A plan sponsor asks: Does a 403(b) plan document need to include language authorizing permissive 403(b)-to-governmental defined benefit transfers for purchase of service credit?
The final 403(b) regulations require that a 403(b) plan document “contain all the material terms and conditions for eligibility, benefits, applicable limitations, the contracts available under the plan, and the time and form under which benefit distributions would be made.” As such, the transfer for purchase of service credit would likely need to be separately addressed in the plan document if only 403(b)-to-403(b) transfers are currently addressed.
A plan sponsor asks If a teacher retires at the end of a school year but the employer generally pays teachers over a 12 month period such that payments continue for two months following the end of the school year, is a contribution based on this compensation considered a post-severance contribution?
The final 403(b) regulations do, in certain cases, permit contributions based on compensation earned prior to retirement but paid within 2.5 months (or the end of a “limitation year”, if later) after an employee has a severance from employment. It would be necessary to look at specific contract and plan terms in each case.
A plan adviser asks: In Revenue Procedure 2007-71, the IRS provided transition relief for certain 403(b) contracts issued after 2004 that cease to receive contributions before 2009 either because of discontinuance of contributions to the contract or the covered employee becoming a former employee. Do these contracts need to be included in the more comprehensive Form 5500 filing that many 403(b) plans will be subject to in 2009?
At this moment, the answer appears to be yes, although the Department of Labor is currently studying this issue and has been asked to issue some relief (such as guidance that mirrors the relief provided in Revenue Procedure 2007-71). However, we cannot be sure of that at the current time.
A plan adviser asks: Can a 403(b) plan impose quarterly entry dates for elective deferral contributions and not violate the universal availability rule?
The final 403(b) regulations provide that an employee must have an “effective opportunity” to make 403(b) elective deferral contributions at least once a year. As such, a quarterly entry date process appears reasonable so long as these rules are applied consistently to all employees such that all employees are only eligible to enter the 403(b) plan on the first day of a calendar quarter.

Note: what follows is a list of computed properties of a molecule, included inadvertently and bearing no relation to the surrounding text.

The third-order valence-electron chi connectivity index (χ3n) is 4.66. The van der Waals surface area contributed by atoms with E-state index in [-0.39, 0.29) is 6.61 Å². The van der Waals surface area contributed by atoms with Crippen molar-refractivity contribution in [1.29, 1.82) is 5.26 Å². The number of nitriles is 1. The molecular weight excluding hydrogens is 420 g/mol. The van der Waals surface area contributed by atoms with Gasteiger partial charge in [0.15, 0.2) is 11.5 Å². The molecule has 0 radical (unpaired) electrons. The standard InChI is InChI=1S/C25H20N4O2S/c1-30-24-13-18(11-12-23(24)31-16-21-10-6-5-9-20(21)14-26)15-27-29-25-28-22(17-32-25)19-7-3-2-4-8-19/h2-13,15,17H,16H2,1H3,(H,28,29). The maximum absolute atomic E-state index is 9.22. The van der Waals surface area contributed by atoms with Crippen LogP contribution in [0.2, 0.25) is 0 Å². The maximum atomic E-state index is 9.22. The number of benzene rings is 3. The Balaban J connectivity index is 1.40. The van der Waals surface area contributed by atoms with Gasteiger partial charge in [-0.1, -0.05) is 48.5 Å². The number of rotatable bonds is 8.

A plan sponsor asks: An employer has switched vendors multiple times since 1999. In 1999, it discontinued contributions to contracts provided by its vendor at the time. These contracts were treated as a separate "plan." No contributions, employee or employer, have been made since that time. Does this separate "plan" need a plan document?
The IRS has been indicating that a plan document is required in this case unless the plan has been terminated, which includes all assets having been distributed, before 2009. For this purpose, the regulations state that the delivery of a fully paid individual insurance annuity contract is treated as a distribution. One option that might be available, then, is to terminate this old plan so as to avoid having to comply with the plan document requirement as of January 1, 2009.
A plan provider asks: One of the requirements for a contract exchange under the final 403(b) regulations is that the participant must have an accumulated benefit immediately after the exchange that is at least equal to the accumulated benefit of the participant immediately before the exchange. The rules for a plan to plan transfer contain the same rule. Does a surrender fee or other type of market value adjustment that results from liquidating the existing contract violate this requirement, essentially prohibiting a contract exchange or a plan to plan transfer?
Although some IRS officials have indicated that they believe that such these types of fees do not violate the "at least equal" retirement, there is no formal guidance providing as such.
NOTE: This feature is to provide general information only, does not constitute legal advice as part of an attorney-client relationship, and cannot be used or substituted for legal or tax advice.
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